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Dave Phillips,

"Lodi's Professor of Blends"

By W. Peter Hoyne

Michael David Winery

I first traveled through Lodi, California about a decade ago in search of some Old Vine Zinfandel on my way to Stockton. Years earlier, I had journeyed through Dry Creek Valley in Sonoma on the same mission. I had envisioned Lodi to be a bustling metropolitan city surrounded by rolling hills interspersed with elaborate wineries and a lush landscape as is the case in Napa and Sonoma. Although not quite what I had expected, I found a new reverence for unconventional red blends and a renewed admiration for Old Vine Zinfandel.  They are both an integral part of Lodi’s identity.

 

Located an hour east of San Francisco, near the San Joaquin River Delta of California’s Central Valley, Lodi has more of a small town feel within a quaint farming community. It is a region that was once recognized only for their grower cooperatives that produced bulk wine, but has since evolved into a collection of multigenerational families with wineries that craft artisan-styled wines and blends. The Central Valley has been the fertile agricultural hub of California while producing more than half of the state’s grapes for winemaking. It benefits from a warm Mediterranean climate, cool Delta breezes, sandy loam soils and a water supply from an underground aquifer.

 

Michael David Winery has become a landmark of Lodi, bonded in 1984 by brothers Michael and David Phillips. At that time, only seven wineries existed in Lodi. While I have followed Michael David Winery for more than a decade, this was the first time that I had an opportunity to meet virtually with David to discuss his avenue toward success. Now part of the fifth generation of winemakers, Michael and David Phillips’ roots date back 150 years to their great, great grandfather and the family’s farming history in growing vegetables and fruits. Even during Prohibition, they maintained a brisk business with people enjoying wine at home. The Phillips shipped grapes throughout the country with instructions on how to prevent fermentation and how to avoid the creation of wine, certainly advancing the concept of home winemaking.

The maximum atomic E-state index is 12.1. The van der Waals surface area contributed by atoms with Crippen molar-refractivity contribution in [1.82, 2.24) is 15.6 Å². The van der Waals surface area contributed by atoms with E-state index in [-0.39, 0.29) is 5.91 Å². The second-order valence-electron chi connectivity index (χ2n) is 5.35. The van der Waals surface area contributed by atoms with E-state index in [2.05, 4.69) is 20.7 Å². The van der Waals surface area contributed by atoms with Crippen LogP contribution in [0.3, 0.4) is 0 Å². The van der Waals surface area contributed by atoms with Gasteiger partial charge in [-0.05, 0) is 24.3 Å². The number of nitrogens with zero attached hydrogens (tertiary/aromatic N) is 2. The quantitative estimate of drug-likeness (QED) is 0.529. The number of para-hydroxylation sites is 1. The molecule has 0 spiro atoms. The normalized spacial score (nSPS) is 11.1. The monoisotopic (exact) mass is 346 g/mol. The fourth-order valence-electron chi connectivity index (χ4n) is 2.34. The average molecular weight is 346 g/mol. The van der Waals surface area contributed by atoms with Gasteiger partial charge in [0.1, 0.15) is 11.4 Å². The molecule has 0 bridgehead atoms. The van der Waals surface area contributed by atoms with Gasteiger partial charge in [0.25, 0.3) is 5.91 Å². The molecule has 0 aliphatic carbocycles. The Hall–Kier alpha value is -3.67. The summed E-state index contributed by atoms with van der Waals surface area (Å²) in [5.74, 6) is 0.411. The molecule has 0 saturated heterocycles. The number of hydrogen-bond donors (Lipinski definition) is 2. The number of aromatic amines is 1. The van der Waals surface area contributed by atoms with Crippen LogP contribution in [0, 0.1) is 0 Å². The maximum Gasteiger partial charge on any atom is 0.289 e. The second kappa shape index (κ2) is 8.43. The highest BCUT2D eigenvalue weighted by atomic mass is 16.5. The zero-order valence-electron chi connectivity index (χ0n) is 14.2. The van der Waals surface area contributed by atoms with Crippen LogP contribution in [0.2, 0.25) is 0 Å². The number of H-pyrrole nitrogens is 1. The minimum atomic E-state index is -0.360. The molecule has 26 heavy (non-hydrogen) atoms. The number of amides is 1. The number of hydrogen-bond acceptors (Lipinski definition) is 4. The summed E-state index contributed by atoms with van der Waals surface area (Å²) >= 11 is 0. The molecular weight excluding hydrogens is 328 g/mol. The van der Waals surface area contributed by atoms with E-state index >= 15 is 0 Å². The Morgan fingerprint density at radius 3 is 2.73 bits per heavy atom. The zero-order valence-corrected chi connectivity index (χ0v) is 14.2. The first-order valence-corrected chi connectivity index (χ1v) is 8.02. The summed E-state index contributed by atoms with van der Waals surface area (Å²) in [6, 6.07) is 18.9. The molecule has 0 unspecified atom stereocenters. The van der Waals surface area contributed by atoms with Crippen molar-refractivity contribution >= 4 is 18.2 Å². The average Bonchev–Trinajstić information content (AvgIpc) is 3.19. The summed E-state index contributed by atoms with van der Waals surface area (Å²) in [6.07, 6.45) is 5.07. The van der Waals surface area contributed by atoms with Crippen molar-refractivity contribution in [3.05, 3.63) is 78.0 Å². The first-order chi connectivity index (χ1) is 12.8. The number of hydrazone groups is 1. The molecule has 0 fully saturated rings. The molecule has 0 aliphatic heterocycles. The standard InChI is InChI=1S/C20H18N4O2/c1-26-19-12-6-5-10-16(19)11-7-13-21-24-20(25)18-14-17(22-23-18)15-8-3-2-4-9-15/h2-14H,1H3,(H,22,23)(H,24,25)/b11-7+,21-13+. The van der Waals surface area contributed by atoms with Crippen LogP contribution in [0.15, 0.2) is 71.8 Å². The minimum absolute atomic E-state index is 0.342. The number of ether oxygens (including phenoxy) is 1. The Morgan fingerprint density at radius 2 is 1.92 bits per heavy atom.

Dave Phillips grew up in Lodi, but later moved to Sacramento to attend the University of California, Davis. In his college days, he went abroad to France and fell in love with the blended wines from the Rhone Valley. As fate would have it, in the end he would return to Lodi to help his father and brother with the family business. Dave sold produce at roadside fruit stands in the 70’s and at farmers markets in 80’s and early 90’s to pay his expenses.

 

He admits that the “main business was fruit and vegetables back then. We were always growing grapes and selling them to local cooperatives and later to bigger corporate wineries.” A blessing in disguise occurred, when one of the big wineries, whom they were selling their grapes to in the mid 90’s, decided that there was a glut and couldn’t buy their grapes that year. According to Dave “that was the time we decided to take matters into our own hands, crush our own grapes and go out and start selling it.”

 

In 1999, they hired Chicago-based Great Lakes as their first wine distributor outside of California. As Dave explains, he made his first sales call to Charlie Trotter’s Restaurant. Unexpectedly, Charlie Trotter bought a case of Michael David’s white wine blend  called Symphony. At that point, Dave realized that “if I can sell wine to Charlie Trotter, I can sell wine anywhere.”